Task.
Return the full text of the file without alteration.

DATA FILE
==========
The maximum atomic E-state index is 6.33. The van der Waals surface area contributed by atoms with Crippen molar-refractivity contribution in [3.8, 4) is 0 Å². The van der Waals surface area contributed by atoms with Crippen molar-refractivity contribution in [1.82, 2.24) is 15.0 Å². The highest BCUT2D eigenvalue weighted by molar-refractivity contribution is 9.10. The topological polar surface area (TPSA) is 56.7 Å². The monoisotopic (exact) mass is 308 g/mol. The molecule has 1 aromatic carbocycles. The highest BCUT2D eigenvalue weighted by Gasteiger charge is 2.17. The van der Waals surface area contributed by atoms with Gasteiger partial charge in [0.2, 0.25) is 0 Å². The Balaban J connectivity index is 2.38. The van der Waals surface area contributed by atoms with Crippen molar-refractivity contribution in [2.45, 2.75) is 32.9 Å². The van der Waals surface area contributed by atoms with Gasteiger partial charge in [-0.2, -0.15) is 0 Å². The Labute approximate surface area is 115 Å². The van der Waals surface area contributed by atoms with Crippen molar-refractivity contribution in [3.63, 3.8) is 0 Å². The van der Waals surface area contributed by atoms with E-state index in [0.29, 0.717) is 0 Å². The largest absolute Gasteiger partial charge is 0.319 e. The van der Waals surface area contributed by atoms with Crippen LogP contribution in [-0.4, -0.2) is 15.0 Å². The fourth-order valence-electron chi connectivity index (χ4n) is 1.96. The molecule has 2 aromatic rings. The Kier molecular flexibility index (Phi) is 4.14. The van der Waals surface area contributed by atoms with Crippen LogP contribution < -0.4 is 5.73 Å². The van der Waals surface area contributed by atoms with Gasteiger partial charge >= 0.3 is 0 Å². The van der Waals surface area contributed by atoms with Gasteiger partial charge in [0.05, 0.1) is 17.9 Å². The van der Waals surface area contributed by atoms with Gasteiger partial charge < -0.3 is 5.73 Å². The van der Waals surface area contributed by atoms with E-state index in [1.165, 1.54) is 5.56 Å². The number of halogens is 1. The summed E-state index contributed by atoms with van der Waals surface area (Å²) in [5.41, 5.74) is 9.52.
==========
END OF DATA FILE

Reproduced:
The maximum atomic E-state index is 6.33. The van der Waals surface area contributed by atoms with Crippen molar-refractivity contribution in [3.8, 4) is 0 Å². The van der Waals surface area contributed by atoms with Crippen molar-refractivity contribution in [1.82, 2.24) is 15.0 Å². The highest BCUT2D eigenvalue weighted by molar-refractivity contribution is 9.10. The topological polar surface area (TPSA) is 56.7 Å². The monoisotopic (exact) mass is 308 g/mol. The molecule has 1 aromatic carbocycles. The highest BCUT2D eigenvalue weighted by Gasteiger charge is 2.17. The van der Waals surface area contributed by atoms with Gasteiger partial charge in [0.2, 0.25) is 0 Å². The Balaban J connectivity index is 2.38. The van der Waals surface area contributed by atoms with Crippen molar-refractivity contribution in [2.45, 2.75) is 32.9 Å². The van der Waals surface area contributed by atoms with Gasteiger partial charge in [-0.2, -0.15) is 0 Å². The Labute approximate surface area is 115 Å². The van der Waals surface area contributed by atoms with Crippen molar-refractivity contribution in [3.63, 3.8) is 0 Å². The van der Waals surface area contributed by atoms with E-state index in [0.29, 0.717) is 0 Å². The largest absolute Gasteiger partial charge is 0.319 e. The van der Waals surface area contributed by atoms with Crippen LogP contribution in [-0.4, -0.2) is 15.0 Å². The fourth-order valence-electron chi connectivity index (χ4n) is 1.96. The molecule has 2 aromatic rings. The Kier molecular flexibility index (Phi) is 4.14. The van der Waals surface area contributed by atoms with Crippen LogP contribution < -0.4 is 5.73 Å². The van der Waals surface area contributed by atoms with Gasteiger partial charge >= 0.3 is 0 Å². The van der Waals surface area contributed by atoms with Gasteiger partial charge in [0.05, 0.1) is 17.9 Å². The van der Waals surface area contributed by atoms with Gasteiger partial charge < -0.3 is 5.73 Å². The van der Waals surface area contributed by atoms with E-state index in [1.165, 1.54) is 5.56 Å². The number of halogens is 1. The summed E-state index contributed by atoms with van der Waals surface area (Å²) in [5.41, 5.74) is 9.52.